• Confucian Image Politics: Masculine Morality in Seventeenth-Century China. By Ying Zhang. Seattle: University of Washington Press, 2017. xvi, 306 pp. ISBN: 9780295998534 (cloth, also available as e-book).

May 26, 2018 Posted by | Book Review, Books of Interest, Chinese philosophy - 中國哲學 - 中国哲学, Neo-Confucianism | no comments

Curzer Reviews Puett and Gross-Loh, The Path

Howard Curzer has reviewed Michael Puett and Christine Gross-Loh, The Path: What Chinese Philosophers Can Teach Us About the Good Life (Simon & Schuster, 2017) at the Los Angeles Review of Books; see here.

May 9, 2018 Posted by | Book Review, Chinese philosophy - 中國哲學 - 中国哲学, Comparative philosophy | no comments

Song Reviews Ivanhoe, Oneness

Notre Dame Philosophical Reviews

2018.05.05 View this Review Online   View Other NDPR Reviews

Philip J. Ivanhoe, Oneness: East Asian Conceptions of Virtue, Happiness, and How We are All Connected, Oxford University Press, 2017, 188 pp., $39.95, ISBN 9780190840518.

Reviewed by Bin Song, Washington College

At the center of East Asian philosophical traditions lies a conception of oneness signifying that “we — and in particular our personal welfare or happiness — are inextricably intertwined with other people, creatures, and things,” which Ivanhoe calls the “oneness hypothesis.” (1) While drawing upon the writings of East Asian, especially neo-Confucian, thinkers to elucidate the conception of oneness, this book aims to show how these traditional views “can guide us in constructing contemporary versions of the oneness hypothesis.” (3) In an era when human civilization is constantly alarmed by ecological crisis and societal disintegration, this book has great appeal particularly to those who are willing to employ comparative philosophy to tackle these menacing issues.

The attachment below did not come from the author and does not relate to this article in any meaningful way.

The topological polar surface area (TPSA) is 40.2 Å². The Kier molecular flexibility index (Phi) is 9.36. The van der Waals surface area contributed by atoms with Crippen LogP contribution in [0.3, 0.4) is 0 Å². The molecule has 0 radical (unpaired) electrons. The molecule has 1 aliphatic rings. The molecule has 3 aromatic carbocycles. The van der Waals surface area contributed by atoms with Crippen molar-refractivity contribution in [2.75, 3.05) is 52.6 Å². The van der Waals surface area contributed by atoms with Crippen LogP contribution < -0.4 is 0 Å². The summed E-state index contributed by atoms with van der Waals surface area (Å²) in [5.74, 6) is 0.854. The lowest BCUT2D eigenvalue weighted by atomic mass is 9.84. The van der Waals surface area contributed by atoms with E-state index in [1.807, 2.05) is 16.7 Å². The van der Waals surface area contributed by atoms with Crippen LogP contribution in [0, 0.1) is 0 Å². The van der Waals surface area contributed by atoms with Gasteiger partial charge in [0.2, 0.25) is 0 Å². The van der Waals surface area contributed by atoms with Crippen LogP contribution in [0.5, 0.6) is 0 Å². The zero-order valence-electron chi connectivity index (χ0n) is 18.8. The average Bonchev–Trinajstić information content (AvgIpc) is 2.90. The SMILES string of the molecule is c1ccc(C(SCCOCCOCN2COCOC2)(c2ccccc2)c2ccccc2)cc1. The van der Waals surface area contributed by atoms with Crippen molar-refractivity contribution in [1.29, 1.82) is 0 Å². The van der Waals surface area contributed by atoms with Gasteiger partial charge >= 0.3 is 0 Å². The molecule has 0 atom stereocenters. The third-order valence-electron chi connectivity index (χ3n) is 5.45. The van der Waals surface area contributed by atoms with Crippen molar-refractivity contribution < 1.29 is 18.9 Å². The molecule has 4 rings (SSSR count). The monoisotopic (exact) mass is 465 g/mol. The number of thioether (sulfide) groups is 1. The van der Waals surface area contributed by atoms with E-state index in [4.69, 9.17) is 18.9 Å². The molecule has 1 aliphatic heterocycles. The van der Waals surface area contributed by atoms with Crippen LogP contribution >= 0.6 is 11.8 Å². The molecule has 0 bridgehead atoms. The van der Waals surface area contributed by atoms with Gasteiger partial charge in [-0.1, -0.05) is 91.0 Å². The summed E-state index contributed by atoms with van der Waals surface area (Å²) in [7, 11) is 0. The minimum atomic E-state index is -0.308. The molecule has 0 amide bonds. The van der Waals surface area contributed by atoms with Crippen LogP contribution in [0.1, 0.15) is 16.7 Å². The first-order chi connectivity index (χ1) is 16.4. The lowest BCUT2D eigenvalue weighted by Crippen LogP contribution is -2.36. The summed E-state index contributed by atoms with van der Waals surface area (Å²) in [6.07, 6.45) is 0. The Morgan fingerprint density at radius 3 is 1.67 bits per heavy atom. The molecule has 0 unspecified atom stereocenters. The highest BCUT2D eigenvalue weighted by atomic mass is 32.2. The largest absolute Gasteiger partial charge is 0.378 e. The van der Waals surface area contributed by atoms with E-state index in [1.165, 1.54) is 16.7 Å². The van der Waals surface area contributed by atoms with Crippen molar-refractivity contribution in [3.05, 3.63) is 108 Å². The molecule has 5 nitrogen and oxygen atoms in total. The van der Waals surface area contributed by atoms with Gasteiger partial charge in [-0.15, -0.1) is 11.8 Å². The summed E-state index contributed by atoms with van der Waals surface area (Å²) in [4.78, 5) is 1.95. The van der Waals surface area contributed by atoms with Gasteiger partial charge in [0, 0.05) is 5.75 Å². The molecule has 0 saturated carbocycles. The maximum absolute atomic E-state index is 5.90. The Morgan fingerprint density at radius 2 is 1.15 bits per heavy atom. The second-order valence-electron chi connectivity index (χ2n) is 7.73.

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May 8, 2018 Posted by | Book Review, Chinese philosophy - 中國哲學 - 中国哲学, Comparative philosophy, Neo-Confucianism | no comments

Lau Reviews Nelson, Chinese and Buddhist Philosophy in Early Twentieth-Century German Thought

Notre Dame Philosophical Reviews

2018.04.10 View this Review Online   View Other NDPR Reviews

Eric Nelson, Chinese and Buddhist Philosophy in Early Twentieth-Century German Thought, Bloomsbury, 2017, 344 pp., $114.00, ISBN 9781350002555.

Reviewed by Kwok-ying Lau, The Chinese University of Hong Kong

In our present age of globalization, more and more people identify themselves as global citizens. To them, intercultural experience seems evident. Yet intercultural encounter in philosophy is still not yet a widely shared experience. This is particularly true in the West, where teaching and research in philosophy are organized basically in the same institutional setting as a century ago in which non-Western philosophies can hardly find their place. Seen in this context, Eric Nelson’s book has the great merit of drawing our attention to the experiences of some great forerunners in intercultural philosophy in Weimar Germany from the end of World War I to the rise of National Socialism in 1933. Nelson’s book is not merely a work on some historical episodes of intercultural philosophy but also a work showing the how of intercultural philosophy in itself.

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April 12, 2018 Posted by | Book Review, Buddhism, Chinese philosophy - 中國哲學 - 中国哲学, Comparative philosophy | no comments